Tina Wasserman says this challah freezes well for months if wrapped properly: Place a cooled loaf in a resealable plastic food storage freezer bag. Seal it most of the way, insert a drinking straw, suck out the remaining air from the bag and quickly close it, to prevent ice crystals from forming on the bread.
Servings: 2 large round loaves or 3 small round loaves
- 7 to 7 1/2 cups bread flour, such as King Arthur or Gold Medal Better for Bread
- 2 packages (about 2 tablespoons) rapid rise yeast
- 1 1/2 cups water
- 2 sticks (8 ounces) pareve margarine or unsalted butter
- 1/4 teaspoon yellow food coloring
- 3/4 cup sugar
- 2 tablespoons poppy seeds
- 1 tablespoon salt
- 4 large eggs
- 1 cup raisins (optional)
- 1 large egg, slightly beaten
- 1 tablespoon water
In the large bowl of a stand mixer, combine 6 1/2 cups of the flour and the yeast, mixing well.
In a medium saucepan over medium heat, heat the water, margarine or butter, food coloring, sugar, poppy seeds and salt until the mixture registers--0 degrees on a candy thermometer. (Liquid should feel uncomfortably hot to your finger but not hot enough to burn you.)
With the mixer on low speed, add the warm liquid mixture to the flour-yeast mixture. As the liquid is being incorporated, add the eggs one at a time, mixing well after each addition.
Gradually add the remaining flour only until a fairly firm dough is formed. This process should take about 7 minutes whether you are using the dough hook on your mixer or are kneading it by hand on a lightly floured work surface. Add the raisins, if desired, after most of the kneading is done, to keep the raisins from breaking down and flavoring the dough. The dough will be satiny smooth and should not stick to a lightly floured fingertip.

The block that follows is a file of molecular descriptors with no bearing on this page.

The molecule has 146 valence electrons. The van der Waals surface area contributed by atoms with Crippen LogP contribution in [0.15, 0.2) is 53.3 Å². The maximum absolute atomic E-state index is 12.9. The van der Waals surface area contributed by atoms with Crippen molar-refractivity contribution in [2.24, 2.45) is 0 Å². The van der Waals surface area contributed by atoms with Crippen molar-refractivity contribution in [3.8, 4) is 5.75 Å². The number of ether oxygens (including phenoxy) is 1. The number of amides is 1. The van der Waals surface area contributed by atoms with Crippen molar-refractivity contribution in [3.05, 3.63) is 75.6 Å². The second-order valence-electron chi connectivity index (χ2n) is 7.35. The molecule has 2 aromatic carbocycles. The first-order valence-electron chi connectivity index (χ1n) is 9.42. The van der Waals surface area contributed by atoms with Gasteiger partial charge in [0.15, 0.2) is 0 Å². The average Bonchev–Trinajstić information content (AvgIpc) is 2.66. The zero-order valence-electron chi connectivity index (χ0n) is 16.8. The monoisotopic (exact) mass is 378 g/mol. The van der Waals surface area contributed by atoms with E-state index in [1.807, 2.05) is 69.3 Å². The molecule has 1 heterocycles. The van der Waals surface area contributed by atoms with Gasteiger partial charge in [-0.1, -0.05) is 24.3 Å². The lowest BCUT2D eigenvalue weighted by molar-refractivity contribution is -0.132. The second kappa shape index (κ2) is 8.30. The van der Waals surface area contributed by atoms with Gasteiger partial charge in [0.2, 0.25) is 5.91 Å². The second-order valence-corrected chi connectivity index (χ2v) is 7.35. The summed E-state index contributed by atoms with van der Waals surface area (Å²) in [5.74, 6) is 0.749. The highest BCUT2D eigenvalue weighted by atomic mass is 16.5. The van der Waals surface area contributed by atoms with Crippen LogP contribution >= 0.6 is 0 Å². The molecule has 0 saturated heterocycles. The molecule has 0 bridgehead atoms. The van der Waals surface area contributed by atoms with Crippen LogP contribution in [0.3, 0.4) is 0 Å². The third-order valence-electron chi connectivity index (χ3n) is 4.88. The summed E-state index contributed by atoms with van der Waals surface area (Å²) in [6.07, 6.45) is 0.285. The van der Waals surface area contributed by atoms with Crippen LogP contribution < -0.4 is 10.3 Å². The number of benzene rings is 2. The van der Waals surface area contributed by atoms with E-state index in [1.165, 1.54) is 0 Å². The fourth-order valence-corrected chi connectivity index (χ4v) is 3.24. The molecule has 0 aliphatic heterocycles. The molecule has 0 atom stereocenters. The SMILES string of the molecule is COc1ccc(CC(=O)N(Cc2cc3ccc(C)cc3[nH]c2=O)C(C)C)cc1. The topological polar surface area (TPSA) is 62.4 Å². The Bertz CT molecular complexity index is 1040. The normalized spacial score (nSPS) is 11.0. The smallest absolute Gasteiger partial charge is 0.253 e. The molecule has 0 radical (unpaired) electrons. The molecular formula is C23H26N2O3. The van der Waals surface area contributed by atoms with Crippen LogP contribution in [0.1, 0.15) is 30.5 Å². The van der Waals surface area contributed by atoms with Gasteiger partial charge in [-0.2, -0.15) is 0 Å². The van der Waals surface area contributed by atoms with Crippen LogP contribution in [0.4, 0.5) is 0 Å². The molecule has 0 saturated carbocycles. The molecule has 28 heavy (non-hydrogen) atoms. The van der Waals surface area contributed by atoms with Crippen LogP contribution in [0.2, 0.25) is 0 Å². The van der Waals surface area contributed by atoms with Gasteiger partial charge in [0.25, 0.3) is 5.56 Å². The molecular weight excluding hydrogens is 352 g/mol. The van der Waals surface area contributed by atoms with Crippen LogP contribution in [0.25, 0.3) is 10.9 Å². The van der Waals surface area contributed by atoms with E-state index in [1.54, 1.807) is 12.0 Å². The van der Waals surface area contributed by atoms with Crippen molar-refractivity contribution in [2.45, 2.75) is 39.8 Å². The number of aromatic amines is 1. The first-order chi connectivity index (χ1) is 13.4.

Set the oven to 400 degrees but turn it off after 1 minute; the oven should be at about 120 degrees at that point.
Lightly grease a bowl with vegetable oil and turn the dough in the bowl to coat all sides. Cover with plastic wrap and place in the warmed oven until doubled in size, about 30 to 45 minutes.
Punch down the dough and divide in half or thirds. Shape each portion into 1 large rope and coil the dough around itself to make a round of dough that looks like a turban. Make sure to pinch the end of the dough under to prevent uncoiling during baking. Place the formed loaves on baking sheets that are lightly greased or lined with parchment paper. Allow to rise about 25 minutes, or until they are light and have doubled in size.
Preheat the oven to 375 degrees. In a small bowl, mix the egg and the water. Brush the tops of the loaves with the egg-water wash and bake for 25 to 35 minutes depending on the size of the loaves. When the breads are done, they will be golden brown and have a hollow sound when tapped.
Recipe adapted from Tina Wasserman, food columnist for Reform Judaism magazine, an experienced cooking instructor and occasional contributor to the Food section.
Tested by Bonnie S. Benwick.
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